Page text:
In October of 2008 Mr. Berger was selected by The Department of State to represent the United States at an international literary conference held in northern India. After the conference he was invited to spend a week reading from his works in New Delhi and Mumbai.

Mr. Berger was born in Evanston, Illinois. He is a graduate of Yale University.

Customer Reviews

4.4 out of 5 stars
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Most Helpful Customer Reviews

33 of 35 people found the following review helpful By Charles M. Nobles VINE VOICE on February 27, 2000
Format: Paperback
I enjoy travel and have just returned from a wonderful trip to Baja, CA. Well, I didn't actually get to go in person but I did the next best thing. I just finished reading Berger's story of his experiences over three decades in the remotest region of the Sonoran desert, Baja, CA. Berger is a prolific writer and author of numerous books including There Was a River and The Telling Distance, which won both a Western States Book Award and a Colorado Book Authors award. He has an ongoing love affair with Baja(30 years) and it shows no sign of abating. Almost an Island is not your typical travel book.They are a dime a dozen. This book is a collection of stories, history, politics and reminiscence of the real Baja. It's a human story about real characters, agonizingly beautiful and harsh geography, and a future as uncertain as the paved highway recently built in part to encourage "economic development" and bring the "advantages" of modern living to the populace via tourism. When you go with Berger you are a traveler rather than a tourist. You will visit remote places and meet people that most tourists never see. The characters are unforgettable and, well, eccentric to say the least. Come along and meet Brandy, a Marine Corps veteran with scarred lungs, that traverses the desert in a dune buggy and oxygen tanks. How about spending some time with an innkeeper from Hollywood, nuns that raise pigs under questionable circumstances, and a former Detroit auto executive that walked away from a career and settled on a beach. The story of the activities surrounding a total eclipse is hilarious. There are stories of a pet tarantula, pronghorn antelope, and a million points of light in between. Berger is a keen observer of every thing he sees and experiences.Read more ›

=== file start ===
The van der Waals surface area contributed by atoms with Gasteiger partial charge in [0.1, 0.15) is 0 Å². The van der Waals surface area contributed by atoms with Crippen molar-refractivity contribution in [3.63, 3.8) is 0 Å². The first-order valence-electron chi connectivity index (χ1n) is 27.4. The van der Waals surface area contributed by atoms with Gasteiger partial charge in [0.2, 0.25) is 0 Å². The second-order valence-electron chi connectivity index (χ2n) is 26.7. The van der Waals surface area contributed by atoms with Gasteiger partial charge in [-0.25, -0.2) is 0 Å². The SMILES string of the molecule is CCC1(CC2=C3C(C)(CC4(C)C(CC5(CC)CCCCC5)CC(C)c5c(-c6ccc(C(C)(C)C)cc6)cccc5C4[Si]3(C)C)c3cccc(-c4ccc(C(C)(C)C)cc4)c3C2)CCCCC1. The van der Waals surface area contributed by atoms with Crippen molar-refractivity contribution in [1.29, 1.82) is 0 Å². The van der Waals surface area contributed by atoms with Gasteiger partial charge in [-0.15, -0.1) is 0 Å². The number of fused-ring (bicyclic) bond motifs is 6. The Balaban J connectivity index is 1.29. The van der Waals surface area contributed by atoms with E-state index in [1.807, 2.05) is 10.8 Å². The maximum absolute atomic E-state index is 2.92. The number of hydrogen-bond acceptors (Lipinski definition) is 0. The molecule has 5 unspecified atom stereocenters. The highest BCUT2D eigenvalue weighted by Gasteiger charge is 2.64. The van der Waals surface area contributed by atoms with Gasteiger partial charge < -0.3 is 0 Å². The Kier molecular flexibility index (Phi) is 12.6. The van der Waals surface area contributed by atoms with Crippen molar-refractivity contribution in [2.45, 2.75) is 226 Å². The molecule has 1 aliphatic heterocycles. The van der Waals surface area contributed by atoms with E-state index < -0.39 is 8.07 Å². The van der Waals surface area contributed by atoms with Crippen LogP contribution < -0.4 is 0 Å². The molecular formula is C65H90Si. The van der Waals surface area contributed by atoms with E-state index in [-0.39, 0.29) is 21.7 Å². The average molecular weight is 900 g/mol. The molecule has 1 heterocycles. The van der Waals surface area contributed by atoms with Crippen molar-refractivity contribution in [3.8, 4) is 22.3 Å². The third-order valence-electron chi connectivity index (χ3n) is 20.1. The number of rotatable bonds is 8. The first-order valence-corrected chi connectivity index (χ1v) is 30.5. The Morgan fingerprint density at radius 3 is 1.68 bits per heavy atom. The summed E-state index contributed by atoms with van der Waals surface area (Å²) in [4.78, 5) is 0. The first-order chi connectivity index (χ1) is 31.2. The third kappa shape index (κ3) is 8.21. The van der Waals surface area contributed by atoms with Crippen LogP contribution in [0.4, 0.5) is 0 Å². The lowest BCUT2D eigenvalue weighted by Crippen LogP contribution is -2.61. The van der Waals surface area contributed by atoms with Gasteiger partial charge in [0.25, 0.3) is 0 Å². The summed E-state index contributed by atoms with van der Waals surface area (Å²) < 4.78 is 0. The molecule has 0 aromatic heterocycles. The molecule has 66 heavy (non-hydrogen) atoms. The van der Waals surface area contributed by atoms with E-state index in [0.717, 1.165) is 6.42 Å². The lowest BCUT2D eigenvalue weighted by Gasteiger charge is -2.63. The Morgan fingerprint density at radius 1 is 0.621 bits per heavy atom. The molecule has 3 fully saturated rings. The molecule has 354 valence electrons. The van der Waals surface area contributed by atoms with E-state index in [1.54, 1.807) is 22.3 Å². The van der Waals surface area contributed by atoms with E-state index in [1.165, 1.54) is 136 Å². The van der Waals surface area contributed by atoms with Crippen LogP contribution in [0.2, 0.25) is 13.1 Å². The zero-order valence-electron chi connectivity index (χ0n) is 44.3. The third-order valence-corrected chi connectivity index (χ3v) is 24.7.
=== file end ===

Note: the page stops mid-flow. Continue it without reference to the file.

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3 of 3 people found the following review helpful By aggie l on February 3, 2013
Format: Paperback
What a treasure this book turned out to be! In 1973 Baja California Sur was still a territory, wild and unforgiving in terrain. Bruce Berger takes you on an outback adventure, weaving history, geography and culture into an irresistible feast for the rustically inclined. I personally have read it at least five times, and it remains a mainstay of my home library.
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2 of 2 people found the following review helpful By Robert N. Jenkins on February 17, 2013
Format: Paperback Verified Purchase
Having spent much of 30 years visiting and then living in Baja California Sur, Bruce Berger did us all a favor by mixing insight, curiosity and gentle good humor to reflect on the region. Berger also offers a smart take on the early European history of the areas, then moves to the later 20th century and the impact of in-migration and tourist development measured against the communal eccentricities of a place that had its own charm. You might even be envious of Berger's experiences and acquaintances.

Consequently, the book is entertaining reading. It might even put a visit to the peninsula on your wish list.
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6 of 8 people found the following review helpful By Sandy Eggo on September 1, 2010
Format: Paperback
This is a wonderful book--it moseys along in a non-travelogue way, but at the end you really feel you know the place better than if you'd read a bunch of fact-filled travel books. The author has a gorgeous way of writing. Highly recommended.